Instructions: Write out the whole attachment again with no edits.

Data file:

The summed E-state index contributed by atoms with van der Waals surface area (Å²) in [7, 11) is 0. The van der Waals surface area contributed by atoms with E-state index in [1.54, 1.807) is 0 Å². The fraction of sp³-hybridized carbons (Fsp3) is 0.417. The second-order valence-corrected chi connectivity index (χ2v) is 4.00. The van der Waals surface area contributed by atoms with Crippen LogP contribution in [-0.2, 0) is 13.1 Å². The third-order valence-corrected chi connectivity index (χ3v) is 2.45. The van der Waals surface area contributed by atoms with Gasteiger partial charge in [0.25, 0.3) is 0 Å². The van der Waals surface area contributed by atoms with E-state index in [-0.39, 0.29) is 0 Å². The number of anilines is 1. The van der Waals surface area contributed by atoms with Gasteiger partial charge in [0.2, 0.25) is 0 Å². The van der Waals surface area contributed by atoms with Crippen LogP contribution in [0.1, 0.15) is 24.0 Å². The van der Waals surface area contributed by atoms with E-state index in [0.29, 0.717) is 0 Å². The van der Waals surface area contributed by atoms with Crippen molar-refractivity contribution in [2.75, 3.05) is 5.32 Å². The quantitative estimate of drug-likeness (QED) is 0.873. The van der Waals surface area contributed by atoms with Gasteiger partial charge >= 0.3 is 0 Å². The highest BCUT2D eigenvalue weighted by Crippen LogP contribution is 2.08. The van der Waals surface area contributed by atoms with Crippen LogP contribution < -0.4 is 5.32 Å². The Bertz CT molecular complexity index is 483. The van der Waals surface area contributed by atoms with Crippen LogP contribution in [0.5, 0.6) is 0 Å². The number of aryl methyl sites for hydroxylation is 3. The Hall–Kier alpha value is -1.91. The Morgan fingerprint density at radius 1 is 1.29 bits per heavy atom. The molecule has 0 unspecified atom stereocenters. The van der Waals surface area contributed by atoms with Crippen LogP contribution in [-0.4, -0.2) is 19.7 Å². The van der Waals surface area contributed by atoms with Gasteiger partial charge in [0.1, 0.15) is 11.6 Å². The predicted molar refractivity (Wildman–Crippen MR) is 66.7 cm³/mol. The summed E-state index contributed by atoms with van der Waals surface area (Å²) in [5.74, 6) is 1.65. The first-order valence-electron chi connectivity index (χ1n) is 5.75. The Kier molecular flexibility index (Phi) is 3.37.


The summed E-state index contributed by atoms with van der Waals surface area (Å²) in [7, 11) is 0. The van der Waals surface area contributed by atoms with E-state index in [1.54, 1.807) is 0 Å². The fraction of sp³-hybridized carbons (Fsp3) is 0.417. The second-order valence-corrected chi connectivity index (χ2v) is 4.00. The van der Waals surface area contributed by atoms with Crippen LogP contribution in [-0.2, 0) is 13.1 Å². The third-order valence-corrected chi connectivity index (χ3v) is 2.45. The van der Waals surface area contributed by atoms with Gasteiger partial charge in [0.25, 0.3) is 0 Å². The van der Waals surface area contributed by atoms with E-state index in [-0.39, 0.29) is 0 Å². The number of anilines is 1. The van der Waals surface area contributed by atoms with Gasteiger partial charge in [0.2, 0.25) is 0 Å². The van der Waals surface area contributed by atoms with Crippen LogP contribution in [0.1, 0.15) is 24.0 Å². The van der Waals surface area contributed by atoms with E-state index in [0.29, 0.717) is 0 Å². The van der Waals surface area contributed by atoms with Crippen molar-refractivity contribution in [2.75, 3.05) is 5.32 Å². The quantitative estimate of drug-likeness (QED) is 0.873. The van der Waals surface area contributed by atoms with Gasteiger partial charge >= 0.3 is 0 Å². The highest BCUT2D eigenvalue weighted by Crippen LogP contribution is 2.08. The van der Waals surface area contributed by atoms with Crippen LogP contribution < -0.4 is 5.32 Å². The Bertz CT molecular complexity index is 483. The van der Waals surface area contributed by atoms with Crippen LogP contribution in [0.5, 0.6) is 0 Å². The number of aryl methyl sites for hydroxylation is 3. The Hall–Kier alpha value is -1.91. The Morgan fingerprint density at radius 1 is 1.29 bits per heavy atom. The molecule has 0 unspecified atom stereocenters. The van der Waals surface area contributed by atoms with Crippen LogP contribution in [-0.4, -0.2) is 19.7 Å². The van der Waals surface area contributed by atoms with Gasteiger partial charge in [0.1, 0.15) is 11.6 Å². The predicted molar refractivity (Wildman–Crippen MR) is 66.7 cm³/mol. The summed E-state index contributed by atoms with van der Waals surface area (Å²) in [5.74, 6) is 1.65. The first-order valence-electron chi connectivity index (χ1n) is 5.75. The Kier molecular flexibility index (Phi) is 3.37.